Epiphanies are few and far between in my motoring life, but getting behind the wheel of Audi's RS4 in 2006 was definitely one. For someone who'd got used to four-hooped performance cars that were quick but numb, the B7 RS4 was the first Audi RS that truly felt like a great. Incisive handling - at last! - and a revelatory V8 powerplant combined to make the RS4 B7 utter magic.
Looks far daintier in presence of new car
And that feeling has never waned: the B7 RS4 remains a huge hero with me, and most of the rest of the world. The B8 of 2012 has suffered (unfairly in my view) from following-act toughness. And seeing as how the current B8 RS4 has now left production, it seems an apposite moment to get the behind the wheel of both recent generations of RS4 and ask the question: which one really is the better bet?
It won't take you much time on PistonHeads to appreciate just how much more love the B7 gets than the B8. I'm going to say up front that the B7 is indeed the purer car to drive, with its manual gearbox and relative lack of driver aids. But I'm also going to say that, epic car though the B7 RS4 is, the B8 is actually the one to have.
Figuring it out
First off, some numbers. The first set concerns just how small the B7 is - it looks more like a Golf than an A4 alongside the newer car. It's a mere 4,586mm long, versus the B8's 4,719mm. Most of the extra length is in the B8's wheelbase - 162mm extra, in fact - which boosts its practicality (far more rear legroom, loads more luggage space). Of course, that extra bulk makes it heavier by some 85kg, but the power-to-weight ratio marginally favours the B8 at 250hp/tonne versus 245hp/tonne.
Hardly a dramatic evolution but a welcome one
Ah yes, power. Here's where the B8 scores its next blood, with 30 extra horses under the bonnet (450hp versus 420hp). The 4.2-litre V8 in both cars is of a type that's rapidly fluttering out of existence. Such a lunking great non-turbo V8 was arguably old-school even in 2006 - but one drive of either car at high revs is enough to convince you that it's one of the all-time great powerplants. Rev the V8 up to its limit (up to and beyond 8,000rpm) and the occasion will be etched permanently.
The B8 reaches its peak power even higher up the rev band at 8,250rpm (versus 7,800rpm) and ultimately, it's the faster car, too: 0-62mph comes up in 4.7 seconds, rather than 4.9.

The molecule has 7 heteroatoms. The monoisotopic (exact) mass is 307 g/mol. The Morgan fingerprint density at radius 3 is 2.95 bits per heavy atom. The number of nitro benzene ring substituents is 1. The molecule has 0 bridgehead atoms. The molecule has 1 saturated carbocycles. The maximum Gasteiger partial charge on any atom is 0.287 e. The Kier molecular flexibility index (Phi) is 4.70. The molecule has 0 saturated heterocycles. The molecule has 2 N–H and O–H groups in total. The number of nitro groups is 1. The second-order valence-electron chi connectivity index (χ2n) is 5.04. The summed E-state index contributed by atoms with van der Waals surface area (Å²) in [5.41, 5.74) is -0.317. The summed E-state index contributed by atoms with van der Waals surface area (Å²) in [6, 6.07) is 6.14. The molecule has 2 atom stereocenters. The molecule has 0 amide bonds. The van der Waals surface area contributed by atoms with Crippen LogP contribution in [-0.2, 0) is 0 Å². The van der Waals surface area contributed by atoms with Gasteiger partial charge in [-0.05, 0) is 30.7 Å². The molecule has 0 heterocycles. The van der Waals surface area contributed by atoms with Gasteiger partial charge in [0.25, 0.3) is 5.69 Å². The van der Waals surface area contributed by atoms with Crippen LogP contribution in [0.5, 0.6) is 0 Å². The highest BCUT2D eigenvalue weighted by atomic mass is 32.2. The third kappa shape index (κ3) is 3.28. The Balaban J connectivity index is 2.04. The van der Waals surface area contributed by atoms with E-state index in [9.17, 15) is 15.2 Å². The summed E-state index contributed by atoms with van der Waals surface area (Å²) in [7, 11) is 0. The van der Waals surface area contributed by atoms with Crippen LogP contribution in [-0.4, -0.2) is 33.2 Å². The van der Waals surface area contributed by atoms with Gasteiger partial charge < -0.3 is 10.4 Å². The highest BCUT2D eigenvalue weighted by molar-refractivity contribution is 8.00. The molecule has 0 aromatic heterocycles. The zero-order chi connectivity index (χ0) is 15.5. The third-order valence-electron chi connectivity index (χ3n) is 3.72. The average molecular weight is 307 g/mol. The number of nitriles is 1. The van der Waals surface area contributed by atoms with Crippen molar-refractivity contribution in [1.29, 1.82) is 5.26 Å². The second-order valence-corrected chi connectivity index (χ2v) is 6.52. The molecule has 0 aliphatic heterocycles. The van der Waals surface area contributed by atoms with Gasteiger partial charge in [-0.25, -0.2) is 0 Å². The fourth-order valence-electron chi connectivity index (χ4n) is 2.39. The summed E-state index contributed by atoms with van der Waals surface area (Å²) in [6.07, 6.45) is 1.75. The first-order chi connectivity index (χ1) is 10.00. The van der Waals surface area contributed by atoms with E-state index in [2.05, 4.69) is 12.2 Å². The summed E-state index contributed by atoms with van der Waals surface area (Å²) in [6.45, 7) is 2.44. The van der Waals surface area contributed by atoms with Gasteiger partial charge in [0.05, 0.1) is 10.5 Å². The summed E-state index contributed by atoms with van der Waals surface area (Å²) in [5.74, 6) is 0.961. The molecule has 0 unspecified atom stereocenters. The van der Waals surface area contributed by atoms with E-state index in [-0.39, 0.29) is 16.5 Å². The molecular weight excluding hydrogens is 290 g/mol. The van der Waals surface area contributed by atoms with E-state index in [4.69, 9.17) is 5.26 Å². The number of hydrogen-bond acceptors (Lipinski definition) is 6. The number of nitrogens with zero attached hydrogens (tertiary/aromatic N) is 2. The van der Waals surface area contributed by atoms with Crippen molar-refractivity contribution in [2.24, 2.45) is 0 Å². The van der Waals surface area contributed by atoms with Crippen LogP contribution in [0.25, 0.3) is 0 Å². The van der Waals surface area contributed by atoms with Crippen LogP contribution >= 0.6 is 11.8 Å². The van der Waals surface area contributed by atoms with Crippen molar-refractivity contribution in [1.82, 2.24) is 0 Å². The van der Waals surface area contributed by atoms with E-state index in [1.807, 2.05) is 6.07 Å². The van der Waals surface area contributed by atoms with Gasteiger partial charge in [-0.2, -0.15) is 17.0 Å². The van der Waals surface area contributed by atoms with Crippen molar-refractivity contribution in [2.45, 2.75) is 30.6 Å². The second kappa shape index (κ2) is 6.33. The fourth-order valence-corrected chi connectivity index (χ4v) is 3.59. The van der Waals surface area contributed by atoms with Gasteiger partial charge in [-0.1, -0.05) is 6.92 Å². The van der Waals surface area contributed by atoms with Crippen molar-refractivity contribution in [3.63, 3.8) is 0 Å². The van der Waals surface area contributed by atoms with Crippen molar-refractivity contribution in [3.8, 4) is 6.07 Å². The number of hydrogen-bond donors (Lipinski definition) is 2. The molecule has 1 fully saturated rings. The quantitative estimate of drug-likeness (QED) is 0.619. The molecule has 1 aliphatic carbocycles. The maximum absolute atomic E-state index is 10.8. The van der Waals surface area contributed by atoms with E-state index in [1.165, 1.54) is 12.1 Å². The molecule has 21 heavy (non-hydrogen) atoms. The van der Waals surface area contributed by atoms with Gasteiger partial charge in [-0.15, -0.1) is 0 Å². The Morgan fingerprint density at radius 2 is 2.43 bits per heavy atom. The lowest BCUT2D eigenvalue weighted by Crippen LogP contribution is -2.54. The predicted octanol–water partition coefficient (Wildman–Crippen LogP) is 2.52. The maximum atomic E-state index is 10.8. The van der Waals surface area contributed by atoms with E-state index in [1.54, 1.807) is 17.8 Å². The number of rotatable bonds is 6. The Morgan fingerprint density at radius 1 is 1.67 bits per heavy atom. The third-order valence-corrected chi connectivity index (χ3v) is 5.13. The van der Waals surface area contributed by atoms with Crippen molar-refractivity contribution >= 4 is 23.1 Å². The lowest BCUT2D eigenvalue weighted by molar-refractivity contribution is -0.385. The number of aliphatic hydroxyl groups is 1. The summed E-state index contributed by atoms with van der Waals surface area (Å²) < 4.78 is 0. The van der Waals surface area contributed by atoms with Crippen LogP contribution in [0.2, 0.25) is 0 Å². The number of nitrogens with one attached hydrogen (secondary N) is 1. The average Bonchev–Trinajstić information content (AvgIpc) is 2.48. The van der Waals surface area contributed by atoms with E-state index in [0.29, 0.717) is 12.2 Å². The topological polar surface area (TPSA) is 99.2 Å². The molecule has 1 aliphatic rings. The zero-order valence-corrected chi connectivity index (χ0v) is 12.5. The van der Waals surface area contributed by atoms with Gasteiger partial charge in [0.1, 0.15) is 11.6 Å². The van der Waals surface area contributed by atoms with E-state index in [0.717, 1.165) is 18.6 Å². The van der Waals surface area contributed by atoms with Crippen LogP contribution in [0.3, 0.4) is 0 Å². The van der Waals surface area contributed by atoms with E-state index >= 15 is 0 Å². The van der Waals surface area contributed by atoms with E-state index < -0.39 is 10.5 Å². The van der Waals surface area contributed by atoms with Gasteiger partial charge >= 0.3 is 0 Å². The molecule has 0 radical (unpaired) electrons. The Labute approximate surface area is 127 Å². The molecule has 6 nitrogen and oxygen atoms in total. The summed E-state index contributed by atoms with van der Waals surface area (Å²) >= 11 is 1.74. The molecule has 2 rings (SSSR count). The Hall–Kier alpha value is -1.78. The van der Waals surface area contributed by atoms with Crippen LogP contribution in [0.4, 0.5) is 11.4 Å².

Here's the killer for many people, though: the gearbox. The B7's six-speed manual is a thing of beauty and wonder. Audi's seven-speed S Tronic dual-clutch can't hold a candle to it - can it? Well, I'd argue it can. It changes cogs far more quickly than the manual, it's easier to drive around town and switching it to 'loud' mode makes the exhaust burble and crackle intoxicatingly on downchanges.
Here was nice Audi cabin c.2006
Steering feel is one area where the B7 does get the nod. It is simply more communicative than the B8's electronic system, which suffers from a too light/too stiff feel in Comfort/Dynamic modes. But this is far less of an issue if you avoid Audi's Dynamic Steering option: the standard B8 set-up actually feels less on-off, and much closer to the B7's connectedness.
Slightly wider profile 265/35 R19 tyres also give the B8 more turn-in bite, and the siting of the engine further back endows it with an inherently more balanced feel. Both cars ultimately understeer, but the B8's Comfort, Dynamic and Individual settings allow you to play around with things. All you can do in the B7 is press the 'S' button on the steering wheel to open up the exhaust flaps and sharpen the throttle response.
One other clear area of superiority in the B8 is its cabin. It just feels much nicer, is ergonomically superior and has loads more kit in it, including Audi's rather wonderful MMI system.
Great car, but Chris prefers the B8
B7s have acquired a semi-mythical status, keeping prices painfully high. You won't find one for much below £15K, while the
from Ashtead Motor Trading in our photo shoot is nudging £20,000. But get this: top whack for a
That's hugely expensive for a nine-year old car. For a mere £5K more (under £40K) you can have a B8 RS4 with virtually the same mileage - and a car that's only three years old.
And let's not ignore fuel economy, which is a significant issue if you use the performance. On paper, the combined figures are 20.8mpg for the B7 and 26.4mpg for the B8, and that gulf is borne out it real life. Over a week with the B8, I averaged 22mpg, including a lot of London commuting. In contrast, I had to fill the B7 up twice during our photo shoot, during which time it did no better the mid-teens. Over the course of a life-cycle, that's a lot of cash down the filler flap.
Yes, it's hard to ignore the fact that the B7 has a more connected feel as a driver's car. But with prices for B7s and B8s rapidly converging, would you REALLY rather have a B7 over the faster, plusher, more adjustable, more sophisticated, newer B8? I'm not sure I would. But tell me I'm wrong.